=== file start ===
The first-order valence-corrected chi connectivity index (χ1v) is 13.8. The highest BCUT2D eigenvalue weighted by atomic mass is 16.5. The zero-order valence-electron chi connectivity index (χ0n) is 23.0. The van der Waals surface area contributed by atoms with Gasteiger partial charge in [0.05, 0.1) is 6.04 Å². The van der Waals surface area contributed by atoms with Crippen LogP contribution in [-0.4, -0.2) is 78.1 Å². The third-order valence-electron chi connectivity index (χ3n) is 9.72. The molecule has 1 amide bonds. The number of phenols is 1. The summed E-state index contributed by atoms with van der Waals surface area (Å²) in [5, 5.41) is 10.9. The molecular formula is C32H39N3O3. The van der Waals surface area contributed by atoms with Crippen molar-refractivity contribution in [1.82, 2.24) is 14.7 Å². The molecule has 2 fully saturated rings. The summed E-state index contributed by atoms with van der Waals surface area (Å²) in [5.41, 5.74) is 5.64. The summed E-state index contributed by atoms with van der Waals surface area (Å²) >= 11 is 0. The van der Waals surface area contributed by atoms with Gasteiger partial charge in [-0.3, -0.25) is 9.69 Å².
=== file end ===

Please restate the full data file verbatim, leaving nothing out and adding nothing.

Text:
The first-order valence-corrected chi connectivity index (χ1v) is 13.8. The highest BCUT2D eigenvalue weighted by atomic mass is 16.5. The zero-order valence-electron chi connectivity index (χ0n) is 23.0. The van der Waals surface area contributed by atoms with Gasteiger partial charge in [0.05, 0.1) is 6.04 Å². The van der Waals surface area contributed by atoms with Crippen LogP contribution in [-0.4, -0.2) is 78.1 Å². The third-order valence-electron chi connectivity index (χ3n) is 9.72. The molecule has 1 amide bonds. The number of phenols is 1. The summed E-state index contributed by atoms with van der Waals surface area (Å²) in [5, 5.41) is 10.9. The molecular formula is C32H39N3O3. The van der Waals surface area contributed by atoms with Crippen molar-refractivity contribution in [1.82, 2.24) is 14.7 Å². The molecule has 2 fully saturated rings. The summed E-state index contributed by atoms with van der Waals surface area (Å²) in [5.41, 5.74) is 5.64. The summed E-state index contributed by atoms with van der Waals surface area (Å²) >= 11 is 0. The van der Waals surface area contributed by atoms with Gasteiger partial charge in [-0.3, -0.25) is 9.69 Å².